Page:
ENG 314-001: Digital Composing | Jeremy Tirrell  

Students in this course will explore how digital technology shapes composition practices through critical engagement with new media formats. Students will have the opportunity to use a variety of design applications and network services to analyze and produce multimedia works including interactive maps and podcasts. This course has no required text to purchase; readings that explore new media theory and practice will be provided electronically.  

  

ENG 319-001: Document Design | Lance Cummings  

In this class, you will explore the connections between visual rhetoric, design principles, and problem-solving. In other words, how do we solve problems, persuade people, or simply do things with well-designed documents in the 21st century? We will also explore the intersections between print and digital media using Adobe Creative Cloud (design software used in most professional contexts). This class will include an applied learning project and visits from design professionals in various industries. Past collaborations have included nCino, Wave Transit, and Meredith Publishing. This class will give you both practical and theoretical experience in document design, along with a portfolio of work that can be used on the job market.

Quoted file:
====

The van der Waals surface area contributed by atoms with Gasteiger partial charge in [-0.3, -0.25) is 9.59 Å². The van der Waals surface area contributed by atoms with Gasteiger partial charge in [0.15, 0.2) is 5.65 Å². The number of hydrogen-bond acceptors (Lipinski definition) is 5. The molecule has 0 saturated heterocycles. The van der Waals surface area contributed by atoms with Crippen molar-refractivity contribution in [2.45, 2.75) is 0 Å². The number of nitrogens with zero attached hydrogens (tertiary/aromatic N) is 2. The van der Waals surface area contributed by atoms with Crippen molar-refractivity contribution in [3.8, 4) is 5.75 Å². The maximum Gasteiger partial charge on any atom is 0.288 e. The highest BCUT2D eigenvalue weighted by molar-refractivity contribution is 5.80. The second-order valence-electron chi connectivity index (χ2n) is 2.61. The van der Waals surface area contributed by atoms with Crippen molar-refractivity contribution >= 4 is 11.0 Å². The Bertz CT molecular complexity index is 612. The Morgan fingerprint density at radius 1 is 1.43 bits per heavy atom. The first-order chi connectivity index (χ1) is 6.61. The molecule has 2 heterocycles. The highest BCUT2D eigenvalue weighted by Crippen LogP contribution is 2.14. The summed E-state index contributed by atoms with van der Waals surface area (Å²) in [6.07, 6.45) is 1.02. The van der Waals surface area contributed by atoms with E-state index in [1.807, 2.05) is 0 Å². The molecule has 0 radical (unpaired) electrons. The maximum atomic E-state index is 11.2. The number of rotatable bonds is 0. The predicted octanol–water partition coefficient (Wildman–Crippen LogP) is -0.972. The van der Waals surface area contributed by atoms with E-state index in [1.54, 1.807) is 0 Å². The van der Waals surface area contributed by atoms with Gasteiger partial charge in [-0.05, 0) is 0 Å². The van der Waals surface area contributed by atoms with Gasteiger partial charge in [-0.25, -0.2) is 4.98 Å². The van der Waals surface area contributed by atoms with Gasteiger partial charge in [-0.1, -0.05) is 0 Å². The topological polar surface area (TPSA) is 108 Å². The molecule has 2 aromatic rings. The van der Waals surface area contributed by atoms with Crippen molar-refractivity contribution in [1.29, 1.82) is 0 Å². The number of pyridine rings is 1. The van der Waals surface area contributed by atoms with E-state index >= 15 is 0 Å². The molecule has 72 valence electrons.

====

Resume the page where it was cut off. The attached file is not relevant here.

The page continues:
ENG 320-001: Introduction to Linguistics | Addie Sayers China  

This course will introduce students to the basics of linguistics, the study of human language, with an emphasis on applying linguistics in the everyday world. We will explore such topics as language structure, language variation, language and society, and language change, with an emphasis on practical application of language study. Students will interact with several types of language data and will have the opportunity to connect linguistics to their own personal interests and areas of study.  
  

ENG 324-001: Topics in Linguistics: Instalinguistics - Language, Memes, and Media | Addie Sayers China  

In this class we will examine the language of digital communication. We will explore language and multimodal communication in social networking and social media (such as Tumblr, Twitter, Reddit, YouTube, Snap Chat, & Instagram), memes, gaming, texting, and in other types of mobile and digital discourse practices. We will question if digital communication is destroying language, whether we will all end up speaking in emojis, how memes function as modern folklore, and how we interpret visual communication, such as Instagram and Snapchat posts. We will also connect user practices to concepts of identity, society, and community. Students will have the opportunity to analyze and research their own areas of interest in the digital domain.